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NHS Choices Condition

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If you are experiencing urinary incontinence, you should see your GP. Do not be embarrassed about talking to your GP about your incontinence as they are there to help you.

In order to provide treatment for your condition, your GP will need to decide which type of urinary incontinence you have. To establish this, they will ask you several questions about your symptoms and medical history.

Your GP may also suggest that you keep a diary of your bladder habits for at least three days, so that you can give them as much information as possible. You should include details such as how much fluid you drink, how often you need to pass urine, and the amount of urine that you pass.

You may also need to have some tests so that your GP can confirm or rule out certain external factors that may be causing your incontinence. Some of these tests are outlined below.

Physical examination

Your GP may examine you to assess the physical health of your urinary system.

If you are female, your GP may examine your vagina to check the strength of your pelvic floor muscles. If you are male, your GP may examine your rectum (back passage) to check whether or not your prostate gland is enlarged.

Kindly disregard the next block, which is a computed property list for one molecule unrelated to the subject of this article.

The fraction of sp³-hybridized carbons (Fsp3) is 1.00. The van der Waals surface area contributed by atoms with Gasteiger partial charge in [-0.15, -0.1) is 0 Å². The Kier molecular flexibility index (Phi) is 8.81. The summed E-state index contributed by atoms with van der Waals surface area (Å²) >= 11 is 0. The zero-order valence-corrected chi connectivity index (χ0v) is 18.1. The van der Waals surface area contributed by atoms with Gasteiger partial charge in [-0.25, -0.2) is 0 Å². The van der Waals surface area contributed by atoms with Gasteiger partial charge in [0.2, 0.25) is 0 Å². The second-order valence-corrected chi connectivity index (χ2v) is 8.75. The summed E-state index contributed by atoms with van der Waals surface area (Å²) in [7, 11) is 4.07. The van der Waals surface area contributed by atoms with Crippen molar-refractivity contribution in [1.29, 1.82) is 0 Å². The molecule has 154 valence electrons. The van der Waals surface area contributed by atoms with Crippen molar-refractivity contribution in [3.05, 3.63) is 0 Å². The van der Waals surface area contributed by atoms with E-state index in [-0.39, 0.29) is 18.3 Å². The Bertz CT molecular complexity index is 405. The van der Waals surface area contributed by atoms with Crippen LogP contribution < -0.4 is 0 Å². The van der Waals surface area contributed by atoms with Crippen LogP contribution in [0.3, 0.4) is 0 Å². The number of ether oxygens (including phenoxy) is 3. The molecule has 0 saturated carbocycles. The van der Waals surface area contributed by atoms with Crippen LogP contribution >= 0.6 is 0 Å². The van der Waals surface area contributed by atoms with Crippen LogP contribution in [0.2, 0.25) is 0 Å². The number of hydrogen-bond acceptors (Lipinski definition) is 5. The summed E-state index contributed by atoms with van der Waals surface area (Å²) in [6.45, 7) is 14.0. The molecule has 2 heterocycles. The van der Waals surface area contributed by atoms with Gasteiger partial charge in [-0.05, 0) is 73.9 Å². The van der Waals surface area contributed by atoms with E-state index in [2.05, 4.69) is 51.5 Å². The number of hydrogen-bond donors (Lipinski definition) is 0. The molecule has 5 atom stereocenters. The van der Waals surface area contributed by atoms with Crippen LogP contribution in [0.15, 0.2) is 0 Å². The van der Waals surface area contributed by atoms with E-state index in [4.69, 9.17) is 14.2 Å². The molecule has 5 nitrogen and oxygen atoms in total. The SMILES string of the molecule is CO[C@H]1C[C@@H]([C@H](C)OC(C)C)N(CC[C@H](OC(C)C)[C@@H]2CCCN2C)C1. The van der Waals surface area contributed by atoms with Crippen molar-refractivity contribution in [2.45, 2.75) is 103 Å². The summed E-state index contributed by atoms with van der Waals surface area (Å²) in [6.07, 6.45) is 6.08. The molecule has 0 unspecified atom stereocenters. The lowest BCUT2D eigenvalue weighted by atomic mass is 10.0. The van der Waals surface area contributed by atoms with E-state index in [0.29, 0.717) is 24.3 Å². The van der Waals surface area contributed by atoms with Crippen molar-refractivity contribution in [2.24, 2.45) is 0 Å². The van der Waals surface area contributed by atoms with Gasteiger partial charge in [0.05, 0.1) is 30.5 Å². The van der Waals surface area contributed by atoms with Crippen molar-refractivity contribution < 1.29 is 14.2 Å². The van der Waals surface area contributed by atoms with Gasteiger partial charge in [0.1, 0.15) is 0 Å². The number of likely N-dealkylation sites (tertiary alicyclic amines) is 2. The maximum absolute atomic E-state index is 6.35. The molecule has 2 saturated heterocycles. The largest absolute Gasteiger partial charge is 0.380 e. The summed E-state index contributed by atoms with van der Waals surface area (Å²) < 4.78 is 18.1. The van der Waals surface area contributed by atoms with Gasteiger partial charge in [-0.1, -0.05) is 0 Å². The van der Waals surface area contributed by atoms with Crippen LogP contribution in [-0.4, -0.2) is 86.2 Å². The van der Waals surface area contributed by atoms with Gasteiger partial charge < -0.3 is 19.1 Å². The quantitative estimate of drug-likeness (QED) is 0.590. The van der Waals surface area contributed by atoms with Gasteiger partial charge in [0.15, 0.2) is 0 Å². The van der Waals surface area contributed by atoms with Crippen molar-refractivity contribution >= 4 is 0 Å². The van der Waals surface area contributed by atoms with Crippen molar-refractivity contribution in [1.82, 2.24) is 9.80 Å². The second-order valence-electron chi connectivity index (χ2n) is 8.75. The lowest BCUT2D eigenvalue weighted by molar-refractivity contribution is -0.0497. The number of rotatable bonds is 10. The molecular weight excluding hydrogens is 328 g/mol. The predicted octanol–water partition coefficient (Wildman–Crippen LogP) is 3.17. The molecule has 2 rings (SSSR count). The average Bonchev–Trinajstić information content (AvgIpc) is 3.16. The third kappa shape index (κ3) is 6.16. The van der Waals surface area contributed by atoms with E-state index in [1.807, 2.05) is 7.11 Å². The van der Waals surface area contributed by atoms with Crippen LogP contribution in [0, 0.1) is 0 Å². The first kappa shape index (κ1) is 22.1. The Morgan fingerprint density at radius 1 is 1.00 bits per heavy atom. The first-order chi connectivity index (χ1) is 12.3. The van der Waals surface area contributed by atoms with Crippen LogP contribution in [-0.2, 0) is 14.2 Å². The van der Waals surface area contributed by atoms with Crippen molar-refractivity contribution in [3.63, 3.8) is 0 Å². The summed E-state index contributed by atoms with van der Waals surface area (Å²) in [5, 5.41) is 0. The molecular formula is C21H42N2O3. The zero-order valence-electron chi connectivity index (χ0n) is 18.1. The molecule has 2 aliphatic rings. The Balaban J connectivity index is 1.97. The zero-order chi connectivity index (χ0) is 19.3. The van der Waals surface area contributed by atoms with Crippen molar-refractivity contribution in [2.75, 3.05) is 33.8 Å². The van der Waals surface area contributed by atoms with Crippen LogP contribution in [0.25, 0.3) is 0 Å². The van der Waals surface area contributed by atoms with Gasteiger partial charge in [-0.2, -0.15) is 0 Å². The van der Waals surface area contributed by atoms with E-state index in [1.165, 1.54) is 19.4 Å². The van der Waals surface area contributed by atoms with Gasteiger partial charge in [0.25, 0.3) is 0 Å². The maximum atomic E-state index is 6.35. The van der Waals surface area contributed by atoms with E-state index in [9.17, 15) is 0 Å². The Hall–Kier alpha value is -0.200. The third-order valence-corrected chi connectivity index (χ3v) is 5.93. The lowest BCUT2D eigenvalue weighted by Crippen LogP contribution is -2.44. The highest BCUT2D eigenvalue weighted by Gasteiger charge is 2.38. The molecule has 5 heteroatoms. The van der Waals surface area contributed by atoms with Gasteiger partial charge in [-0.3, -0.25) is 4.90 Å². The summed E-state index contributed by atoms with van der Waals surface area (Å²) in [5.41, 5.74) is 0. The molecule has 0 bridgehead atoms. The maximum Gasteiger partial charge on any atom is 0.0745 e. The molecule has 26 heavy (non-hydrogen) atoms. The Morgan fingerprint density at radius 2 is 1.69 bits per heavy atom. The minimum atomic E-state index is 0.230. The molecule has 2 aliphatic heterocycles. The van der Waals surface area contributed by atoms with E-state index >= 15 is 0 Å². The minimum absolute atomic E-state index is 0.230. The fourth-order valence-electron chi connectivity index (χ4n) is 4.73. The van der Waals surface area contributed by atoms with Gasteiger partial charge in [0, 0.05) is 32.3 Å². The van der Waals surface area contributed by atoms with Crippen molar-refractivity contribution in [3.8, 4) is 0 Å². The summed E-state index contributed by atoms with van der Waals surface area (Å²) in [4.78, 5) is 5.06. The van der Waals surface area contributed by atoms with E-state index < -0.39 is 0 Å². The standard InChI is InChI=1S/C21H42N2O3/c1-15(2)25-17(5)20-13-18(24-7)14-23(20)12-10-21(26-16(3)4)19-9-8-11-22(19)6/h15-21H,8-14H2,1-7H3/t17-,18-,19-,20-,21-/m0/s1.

'Dipstick' test

If your GP thinks that your incontinence may be caused by an infection, a sample of your urine may be tested for bacteria. A small, chemically treated stick will be dipped into your urine sample and it will change colour if there are bacteria present. The dipstick test can also check the blood and protein levels in your urine.

Bladder ultrasound scan

If you are unable to fully empty your bladder, you may have a bladder ultrasound scan. An ultrasound scan uses high frequency sound waves to create an image of the inside of your body, and can show how much urine is left in your bladder after you go to the toilet.

During a bladder ultrasound, a thin, flexible tube (an endoscope) is inserted into your urethra and gently fed through to your bladder. You will be awake when this happens, but you may be given a sedative and a painkiller to help relax you.

Residual urine test

A residual urine test may be used if a bladder ultrasound scan fails to show the amount of urine that is left in your bladder after you go to the toilet.

As with a bladder ultrasound scan, a residual urine test involves a thin, flexible, hollow tube (a catheter) being fed through your urethra to your bladder. Any urine that is left in your bladder will be drained out through the catheter, so that the amount can be measured.

view information about Incontinence urinary on www.nhs.co.uk »

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